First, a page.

If you wish to contribute something to this discussion, you get the role of a slave owner. You aren't really remotely qualified to speak to any other portion of this discussion.

Better yet, how about you just shut it instead of dismissing the opinions of African American men who actually have an idea of what they're talking about. The very fact that you think your opinion is worth anything more than a small amount of bird shit when compared to those of actual NFL athletes, speaks volumes.

I'm content with deferring to those who actually have lived experience on these topics. I'm not conceited enough to think I could tell a black man what it's really like to be an NFL athlete and be traded like meat at the combine after spending years(in most cases) working for pennies in relation to how much others make off of me.
What a crock of bullshit.

You are deferring to a few multi millionaires who feel they didn’t get rich enough playing a kids game. They volunteer to participate in the NHL, get paid millions, can leave when they want and a hundred others are standing in line waiting to take their place. You know the common definition of forced slavery. That’s what you feel is the equivalent of slavery in our country’s early history.

Next we will get that movie stars are slaves because they are forced to work long days, under hot lights and members of the opposite sex ogle them. The inhumanity of man.

This one is an 11 on the Zeyk goofy meter.
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Last edited by Donnie D; 11-27-2019 at 10:09 AM.
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  #20357  
Old 11-27-2019, 10:36 AM
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Oh my goodness, are we really trying to call each other slave owners now? I mean, Zeyk has some points, but Lord the rhetoric is overwrought.

Here's where I think Zeyk is correct to point out the peculiar labor inequities of the NFL relative to other sports:

1.) The NFL is the only sport that requires athletes to go through three years of college before they're eligible for employment. Baseball and hockey you can go straight to the pros. Basketball just one year of college and they're about to walk that rule back.

2.) While in college, football players do get compensated in the form of tuition, room, and board, yes. But, it's pennies on the dollar compared to what the NCAA and its institutions rake in from big time college football. The average FBS program rakes in about $32M in revenue annually.

3.) When players get to the NFL, if they're lucky, they're locked into a rookie pay structure for the first three to four years where only the top draft picks are really making top dollar. The remainder are well compensated compared to the average blue or white collar worker, but you have to remember that money has to last a lifetime. For someone to live from their 20's to age 72 or 73, for instance, they have to save millions to make the calculus work.The average NFL salary is $2.1M, BUT, recall, that's skewed because those on rookie deals can't make as much. The last pick in the draft, for instance, will make more like $750,000 per year over a four year rookie deal. That's not chump change, mind you, but I would guess if you did the financial planning, for someone to live comfortably from their 20's to 72, they'd need to save, what, $3-$4M to make it comfortably (with, say, $90K of income annually)? The math doesn't work out.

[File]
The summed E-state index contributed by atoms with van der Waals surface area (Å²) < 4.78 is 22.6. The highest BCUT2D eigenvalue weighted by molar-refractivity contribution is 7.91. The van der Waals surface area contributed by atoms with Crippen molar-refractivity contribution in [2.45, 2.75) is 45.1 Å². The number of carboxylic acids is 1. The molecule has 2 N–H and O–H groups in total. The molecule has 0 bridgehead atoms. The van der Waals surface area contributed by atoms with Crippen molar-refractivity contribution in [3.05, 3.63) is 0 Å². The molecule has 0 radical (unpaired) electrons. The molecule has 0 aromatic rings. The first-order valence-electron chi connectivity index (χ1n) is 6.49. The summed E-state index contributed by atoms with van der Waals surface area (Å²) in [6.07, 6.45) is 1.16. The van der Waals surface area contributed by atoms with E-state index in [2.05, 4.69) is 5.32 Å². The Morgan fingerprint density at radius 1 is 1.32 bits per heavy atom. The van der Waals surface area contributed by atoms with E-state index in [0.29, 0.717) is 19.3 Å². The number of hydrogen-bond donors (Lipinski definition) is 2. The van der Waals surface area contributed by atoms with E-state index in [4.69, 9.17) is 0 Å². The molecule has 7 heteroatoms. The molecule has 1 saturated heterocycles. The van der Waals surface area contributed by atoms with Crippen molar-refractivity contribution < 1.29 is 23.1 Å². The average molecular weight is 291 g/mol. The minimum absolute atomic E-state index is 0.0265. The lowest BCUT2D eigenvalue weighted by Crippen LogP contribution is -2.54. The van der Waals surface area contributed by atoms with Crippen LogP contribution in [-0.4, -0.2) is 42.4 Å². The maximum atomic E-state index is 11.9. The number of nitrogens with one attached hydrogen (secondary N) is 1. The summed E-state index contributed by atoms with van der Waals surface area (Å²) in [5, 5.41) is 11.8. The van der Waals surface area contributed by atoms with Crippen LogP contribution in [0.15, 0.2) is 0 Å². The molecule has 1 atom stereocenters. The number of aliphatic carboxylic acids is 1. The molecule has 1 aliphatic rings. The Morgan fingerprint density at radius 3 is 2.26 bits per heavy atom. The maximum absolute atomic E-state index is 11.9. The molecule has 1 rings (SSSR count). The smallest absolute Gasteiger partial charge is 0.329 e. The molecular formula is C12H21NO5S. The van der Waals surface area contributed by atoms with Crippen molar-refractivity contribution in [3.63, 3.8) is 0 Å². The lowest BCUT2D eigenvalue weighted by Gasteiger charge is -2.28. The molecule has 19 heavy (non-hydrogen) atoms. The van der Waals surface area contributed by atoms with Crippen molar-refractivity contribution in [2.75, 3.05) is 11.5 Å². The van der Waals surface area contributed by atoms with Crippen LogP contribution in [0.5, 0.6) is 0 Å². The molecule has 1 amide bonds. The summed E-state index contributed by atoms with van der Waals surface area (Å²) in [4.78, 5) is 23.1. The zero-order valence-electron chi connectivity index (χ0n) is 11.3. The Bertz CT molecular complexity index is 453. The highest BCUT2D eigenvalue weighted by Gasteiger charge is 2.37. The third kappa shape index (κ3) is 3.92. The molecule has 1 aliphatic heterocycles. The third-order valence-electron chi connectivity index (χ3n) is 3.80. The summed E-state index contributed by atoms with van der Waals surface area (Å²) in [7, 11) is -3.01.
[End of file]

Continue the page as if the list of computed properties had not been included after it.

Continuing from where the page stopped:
4.) The NFL is peculiar to pro sports in that there are no guaranteed contracts. You get hurt, you get cut, and you're SOL. And guys get hurt. A lot. The average NFL career is 3.3 years.

5.) The NFL is also terrible in how stingy they are when it comes to pensions and health care plans once they leave the game both in terms of the high standards to get vested and the actual quality of the benefits, which makes #3 and #4 that much more difficult to swallow. The NFL's failure on the health care front is well documented:

https://www.nytimes.com/2018/09/18/s...dickerson.html

The point being is that there are, certainly, aspects of the system that seem unnecessarily exploitative given the NFL generated $15B in revenue last year with a projected goal of reaching $25B in revenue by 2027 (spoiler alert: they'll almost certainly get it).

At a minimum, you'd like to see them bring certain aspects of the system (guaranteed contracts and health care being the biggest) into better alignment with other pro sports (and honestly, as the revenue behemoth, you can argue there's no reason NFL benefits shouldn't be the gold standard of pro sports).
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  #20358  
Old 11-27-2019, 12:21 PM
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Quote:
Originally Posted by pete View Post